I won’t propagate against or for Dr. Aafia Siddiqui’s case but as it got me thinking and penning down these thoughts, I have to build my case around her and the tragedy that took place.
Essentially, all I know about her is that she was a Neuroscientist, a married woman, a social worker in post-US infiltrated Afghanistan and a mother to three children.
As per Wikipedia, criminal charges against her include a) assault and attempted murder of U.S. nationals, officers, and employees; b) Assault with a deadly weapon; and c) Carrying and using a firearm
Well, a woman who weighs 90 pounds, 5.4” tall and comes from academic background fought with US officials, snatched their weaponry and shot them…Seriously? I would strongly suggest that US officials to include more manly personnel in their team instead of men who fail to handle a woman who weighs less than an average ramp model!
Also, every third household in Pakistan is known to own, whether legally or illegally, weaponry for security reasons.
On a personal level, I find this while incident to be a piece of trash. Why would a mom run around the world with her children if terrorism was her concern? I think she was treated unjustly; Pakistani constitution slapped in its face and freedom to help the distressed a crime.
But more than that, I wanted to pen down my concerns over three issues that stem from this incident. Three questions that I would want answers for:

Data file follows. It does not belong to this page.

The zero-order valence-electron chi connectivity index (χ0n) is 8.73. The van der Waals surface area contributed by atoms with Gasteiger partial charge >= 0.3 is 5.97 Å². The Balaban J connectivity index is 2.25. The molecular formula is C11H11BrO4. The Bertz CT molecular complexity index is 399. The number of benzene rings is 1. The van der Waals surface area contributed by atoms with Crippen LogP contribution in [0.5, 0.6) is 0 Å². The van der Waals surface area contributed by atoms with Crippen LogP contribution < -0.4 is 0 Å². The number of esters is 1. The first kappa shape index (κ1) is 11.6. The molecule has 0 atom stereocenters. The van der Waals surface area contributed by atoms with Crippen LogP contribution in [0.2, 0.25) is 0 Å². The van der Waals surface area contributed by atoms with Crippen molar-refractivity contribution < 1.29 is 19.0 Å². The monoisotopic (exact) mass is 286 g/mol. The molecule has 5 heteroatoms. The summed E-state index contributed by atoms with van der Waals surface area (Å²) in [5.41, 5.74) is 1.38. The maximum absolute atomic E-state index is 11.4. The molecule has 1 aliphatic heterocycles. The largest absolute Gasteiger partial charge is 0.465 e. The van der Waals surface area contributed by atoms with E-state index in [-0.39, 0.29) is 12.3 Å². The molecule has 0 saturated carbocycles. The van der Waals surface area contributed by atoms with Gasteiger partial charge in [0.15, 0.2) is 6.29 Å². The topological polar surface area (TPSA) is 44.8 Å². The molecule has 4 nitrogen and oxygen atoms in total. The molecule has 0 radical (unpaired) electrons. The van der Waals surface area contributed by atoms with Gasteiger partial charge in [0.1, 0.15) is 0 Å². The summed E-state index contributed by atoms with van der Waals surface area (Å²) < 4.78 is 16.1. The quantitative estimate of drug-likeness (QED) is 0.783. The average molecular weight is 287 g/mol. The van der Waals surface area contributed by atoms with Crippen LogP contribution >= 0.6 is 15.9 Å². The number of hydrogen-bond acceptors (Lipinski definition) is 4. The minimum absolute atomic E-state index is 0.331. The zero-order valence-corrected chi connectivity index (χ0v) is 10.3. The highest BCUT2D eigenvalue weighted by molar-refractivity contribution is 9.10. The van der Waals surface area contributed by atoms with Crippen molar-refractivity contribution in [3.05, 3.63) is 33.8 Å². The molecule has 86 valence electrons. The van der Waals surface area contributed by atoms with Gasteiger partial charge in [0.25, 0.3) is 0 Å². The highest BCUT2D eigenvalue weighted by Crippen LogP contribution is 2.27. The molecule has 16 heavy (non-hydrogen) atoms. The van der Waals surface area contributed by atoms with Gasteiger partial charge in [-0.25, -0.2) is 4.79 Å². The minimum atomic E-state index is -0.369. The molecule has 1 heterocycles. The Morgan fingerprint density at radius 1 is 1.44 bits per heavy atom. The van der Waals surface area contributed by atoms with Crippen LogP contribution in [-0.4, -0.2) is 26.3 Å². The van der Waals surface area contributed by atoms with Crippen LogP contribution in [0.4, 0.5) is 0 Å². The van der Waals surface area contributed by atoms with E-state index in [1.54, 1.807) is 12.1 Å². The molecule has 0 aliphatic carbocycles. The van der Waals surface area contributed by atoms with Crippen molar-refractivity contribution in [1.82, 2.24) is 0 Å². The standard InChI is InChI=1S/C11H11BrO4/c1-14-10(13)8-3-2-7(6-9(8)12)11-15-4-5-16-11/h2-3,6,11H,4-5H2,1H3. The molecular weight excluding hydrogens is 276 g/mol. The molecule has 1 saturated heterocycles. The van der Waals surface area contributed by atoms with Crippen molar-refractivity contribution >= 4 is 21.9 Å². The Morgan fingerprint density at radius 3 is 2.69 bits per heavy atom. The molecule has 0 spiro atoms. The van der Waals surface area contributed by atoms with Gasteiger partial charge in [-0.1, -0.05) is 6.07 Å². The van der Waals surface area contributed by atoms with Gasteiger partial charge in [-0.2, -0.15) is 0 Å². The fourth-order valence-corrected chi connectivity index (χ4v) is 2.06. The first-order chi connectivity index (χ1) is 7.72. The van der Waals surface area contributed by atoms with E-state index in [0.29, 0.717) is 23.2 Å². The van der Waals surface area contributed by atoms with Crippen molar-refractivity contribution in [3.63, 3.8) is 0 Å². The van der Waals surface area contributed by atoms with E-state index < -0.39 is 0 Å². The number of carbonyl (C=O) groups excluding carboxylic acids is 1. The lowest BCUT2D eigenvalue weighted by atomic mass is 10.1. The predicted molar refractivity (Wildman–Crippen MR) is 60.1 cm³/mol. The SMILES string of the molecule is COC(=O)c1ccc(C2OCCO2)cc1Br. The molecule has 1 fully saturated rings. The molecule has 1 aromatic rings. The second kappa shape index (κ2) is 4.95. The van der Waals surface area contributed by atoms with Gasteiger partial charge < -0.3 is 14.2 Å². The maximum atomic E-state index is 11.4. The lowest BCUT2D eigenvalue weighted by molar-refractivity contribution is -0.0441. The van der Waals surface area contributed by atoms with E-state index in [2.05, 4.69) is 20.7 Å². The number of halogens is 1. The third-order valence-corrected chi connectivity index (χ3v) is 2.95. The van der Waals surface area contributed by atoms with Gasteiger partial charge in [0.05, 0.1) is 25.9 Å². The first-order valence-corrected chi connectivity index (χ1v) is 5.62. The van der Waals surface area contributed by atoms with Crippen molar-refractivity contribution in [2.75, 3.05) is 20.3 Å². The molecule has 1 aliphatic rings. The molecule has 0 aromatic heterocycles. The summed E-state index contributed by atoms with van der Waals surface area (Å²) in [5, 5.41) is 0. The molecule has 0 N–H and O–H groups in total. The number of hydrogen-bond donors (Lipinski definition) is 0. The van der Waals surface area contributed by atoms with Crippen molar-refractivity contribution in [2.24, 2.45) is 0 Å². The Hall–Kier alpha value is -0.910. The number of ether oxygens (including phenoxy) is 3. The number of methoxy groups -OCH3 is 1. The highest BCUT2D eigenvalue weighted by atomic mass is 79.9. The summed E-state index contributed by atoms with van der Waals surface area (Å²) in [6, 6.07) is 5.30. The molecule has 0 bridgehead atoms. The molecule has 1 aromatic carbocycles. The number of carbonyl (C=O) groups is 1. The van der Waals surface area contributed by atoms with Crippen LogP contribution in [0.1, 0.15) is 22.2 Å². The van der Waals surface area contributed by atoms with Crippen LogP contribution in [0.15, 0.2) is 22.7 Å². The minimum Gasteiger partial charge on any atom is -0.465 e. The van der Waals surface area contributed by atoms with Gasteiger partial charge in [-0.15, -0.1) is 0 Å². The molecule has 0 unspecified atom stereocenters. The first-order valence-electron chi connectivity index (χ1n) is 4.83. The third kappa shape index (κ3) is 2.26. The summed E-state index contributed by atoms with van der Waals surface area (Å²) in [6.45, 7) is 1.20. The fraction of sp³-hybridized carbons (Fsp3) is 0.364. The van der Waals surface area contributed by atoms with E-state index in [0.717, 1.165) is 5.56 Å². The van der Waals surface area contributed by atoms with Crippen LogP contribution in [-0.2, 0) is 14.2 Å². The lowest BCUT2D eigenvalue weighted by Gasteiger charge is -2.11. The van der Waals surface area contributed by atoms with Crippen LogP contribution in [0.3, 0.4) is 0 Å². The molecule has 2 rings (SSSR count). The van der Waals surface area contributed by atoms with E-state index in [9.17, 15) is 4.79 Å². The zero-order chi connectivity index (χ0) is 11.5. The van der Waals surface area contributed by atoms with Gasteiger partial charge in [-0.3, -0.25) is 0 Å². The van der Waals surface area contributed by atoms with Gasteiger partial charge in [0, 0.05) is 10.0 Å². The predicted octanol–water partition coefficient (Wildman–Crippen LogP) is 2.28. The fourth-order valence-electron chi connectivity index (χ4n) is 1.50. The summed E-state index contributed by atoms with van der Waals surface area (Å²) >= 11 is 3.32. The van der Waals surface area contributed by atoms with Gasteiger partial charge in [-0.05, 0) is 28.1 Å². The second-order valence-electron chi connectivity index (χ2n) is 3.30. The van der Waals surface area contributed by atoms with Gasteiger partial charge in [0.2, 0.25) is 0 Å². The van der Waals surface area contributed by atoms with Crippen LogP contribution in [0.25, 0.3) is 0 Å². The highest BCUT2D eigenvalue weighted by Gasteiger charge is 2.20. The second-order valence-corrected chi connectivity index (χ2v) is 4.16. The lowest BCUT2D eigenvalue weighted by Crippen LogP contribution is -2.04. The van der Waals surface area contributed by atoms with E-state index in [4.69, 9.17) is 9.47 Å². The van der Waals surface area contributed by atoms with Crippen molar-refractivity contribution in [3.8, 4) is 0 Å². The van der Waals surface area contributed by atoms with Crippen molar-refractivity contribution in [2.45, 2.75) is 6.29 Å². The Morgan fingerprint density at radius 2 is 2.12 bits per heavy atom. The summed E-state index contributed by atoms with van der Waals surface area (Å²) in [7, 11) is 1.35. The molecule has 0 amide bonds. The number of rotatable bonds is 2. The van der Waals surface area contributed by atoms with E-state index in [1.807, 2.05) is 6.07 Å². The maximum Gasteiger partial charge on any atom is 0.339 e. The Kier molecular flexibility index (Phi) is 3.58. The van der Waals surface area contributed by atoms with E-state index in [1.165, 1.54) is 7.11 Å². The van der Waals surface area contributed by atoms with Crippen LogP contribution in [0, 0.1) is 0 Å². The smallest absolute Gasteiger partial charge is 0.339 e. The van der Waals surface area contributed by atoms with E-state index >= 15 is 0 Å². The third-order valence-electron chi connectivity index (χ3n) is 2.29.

1. Is it a crime to be educated in disciples that are not ordinary and have extraordinary potential?
2. Will we ever have faith in government, legislation and constitution?
3. Is practicing your faith obsolete and offensive?
Imagine, had Aafia not been a neuroscientist but an MBA from some good university, would she still be tortured like this? I don’t think so. People with and beyond Pakistan knew what her potential was and wanted to nub the bud before it brought them any harm. Like Aafia, many students work hard throughout their academic lives to earn a specialised degree. What message is this incident sending across?
Furthermore, this essentially curbs our potential as a nation. As if there weren’t enough forces to push us back to stone-age, now reluctance to get educated is also installed in our system.
Secondly, so far I have heard hues and cry regarding the inefficiency of Pakistani government, how they have failed to keep up with their commitments, how they have sacrificed a common man’s good for their ulterior motives. But today I realised maybe this epidemic goes beyond Pakistan. We, the masses, have no faith in government or legislation. A US government takes a decision for a very sensitive case and we refuse to consider the fact that they must have done it on some solid ground. We refuse to acknowledge their power and consider our subjective decision making skills superior to their objective ones. By no means am I saying that the decision they took was right or wrong, what I am trying to say is that unless the decision is not according to us, we protest. And considering that there will always be opponents and proponents, there will always essentially be protests-unless we learn to accept authority.
Lastly, Muslims are as human as anyone else in the world. I believe so and the world would do itself a favour by believing so as well. Let live and you shall be allowed to live in peace. Harmony and acceptance need to be instilled in cultures across the globe. High time I say!